8.30.2017

Schooled again by the kid. Want more video jobs? Practice your craft instead of reading about it!


More and more I find that "wisdom" is not necessarily an outcome of the aging process. There is an old saying that always makes me smile. It goes like this: "With age comes wisdom. But sometimes age comes alone...." At times I can be a shining example of that disconnection.

We were in the car yesterday heading home to Austin after a quick trip to San Antonio to check on my nearly nonagenarian parents and, curious to hear Ben's opinion, I asked him in what ways did he think I might get assigned more video projects from clients. His first thought was, "do more marketing." but he stopped and did his usual long consideration before delivering his core advice...

"You know, you've probably read every book out there about video production, directing, lighting and audio, and you've probably watched every video on Lynda.com about video but you still come to get me when you're sitting in the studio editing. And mostly when you ask my opinions it's about aesthetic stuff like where to cut or what clips to  use. My advice is to stop learning from the books and the video and all the other stuff and start making fun, small videos."

"When I first started out Jack and Graham and Cade and I would sit around and come up with these zany little story lines and then we'd grab whatever video camera we could get our hands on and go out and act out our ideas. We'd make crappy props and try obvious special effects. And then we'd come back and edit the stuff together. When we did our edits we'd figure out that we needed a different angle or a whole different clip and we'd rush out the door and shoot some more and then come back and work it in. After a while it just becomes second nature to make sure you've got what you need while you are actually out shooting."

"I probably shot and edited 200 short, fun pieces before I was even out of high school. You learn best when you actually go out and apply all that stuff you think you know. You learn best when you screw up. But you really learn best when you are just having fun." 

"If you did more hands-on stuff you'd end up with a lot more stuff you'd want to share and the fun stuff is probably what prospective clients really want to see. They want to know that you can have fun with their stuff. And that the edits and stuff are natural and practiced."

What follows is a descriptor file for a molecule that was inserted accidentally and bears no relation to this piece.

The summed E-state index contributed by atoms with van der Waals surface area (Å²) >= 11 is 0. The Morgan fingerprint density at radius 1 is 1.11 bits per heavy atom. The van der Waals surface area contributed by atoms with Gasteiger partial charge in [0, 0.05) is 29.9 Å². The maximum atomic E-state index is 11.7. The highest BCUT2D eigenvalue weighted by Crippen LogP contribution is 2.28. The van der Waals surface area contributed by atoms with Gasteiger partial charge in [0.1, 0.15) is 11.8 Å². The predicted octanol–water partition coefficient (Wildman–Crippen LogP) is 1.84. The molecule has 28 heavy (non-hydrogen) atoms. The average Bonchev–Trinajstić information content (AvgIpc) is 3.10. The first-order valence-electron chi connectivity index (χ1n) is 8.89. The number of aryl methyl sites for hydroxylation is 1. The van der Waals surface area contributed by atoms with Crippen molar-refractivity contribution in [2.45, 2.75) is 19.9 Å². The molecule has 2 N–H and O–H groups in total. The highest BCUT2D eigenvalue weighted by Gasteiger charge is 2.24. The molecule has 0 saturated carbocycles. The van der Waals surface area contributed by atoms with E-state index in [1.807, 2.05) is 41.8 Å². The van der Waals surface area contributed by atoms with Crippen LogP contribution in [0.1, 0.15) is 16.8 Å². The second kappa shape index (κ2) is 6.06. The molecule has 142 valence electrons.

"There is such a thing as knowing too much....and doing too little." 

We were just passing the outlets malls in San Marcos, about a half hour from home when he summed up: "Write and shoot a few hundred projects just for fun and then start the marketing. That should work."

When he finished his mother (the source of all his intelligence genes) smiled her typical Mona Lisa smile and added, "Sweetie....it's like you've always told people, it's all about time in the water."

I drove on in silence. Ben was in the back seat zoning out to his trying to fall asleep in the car playlist on his phone while his mom turned her attention back to the novel she'd been reading. As the giant pickup trucks roared by in the left lane I was busy thinking about some of the fun stories I needed to start telling. It took my mind off the search for my next ultimate lens.

You may not believe me but I've found Ben's quotient of common sense to far exceed whatever meager supply I was given. When I follow his advice I am usually successful. When I rebuff it I generally have no one but myself to blame for the outcomes.

He's heading back to school on Saturday. I'm comforted to know I can always text him when I hit the next roadblock.

14 comments:

Michael Matthews said...

Truer words have yet to be spoken.

By the way, for some video work that's work, rather than fun, have you talked to your electric utility client lately? They must have crews taking part in the Houston-and-other-sites emergency work. Even if they've been too busy to think of it they probably could use some heroic effort video for later use....PR, annual report, and so forth. Get their men and women up poles, in boats, in the chow line, waking up at some hellish hour to board a helicopter, mucking out an underground conduit, splicing cables, all that kind of stuff. They really need it, even if only to bank for later use.

Kirk Tuck said...

Ah...Sadly the electric utility was so happy with the results our videos were providing that they created and staffed an internal department to create and edit video in-house. A person who ran a similar department for one of my tech clients was laid off from tech and marched right in to become their lead video employee. Hard to market video to them with that impediment. The freelance business is one of constant change....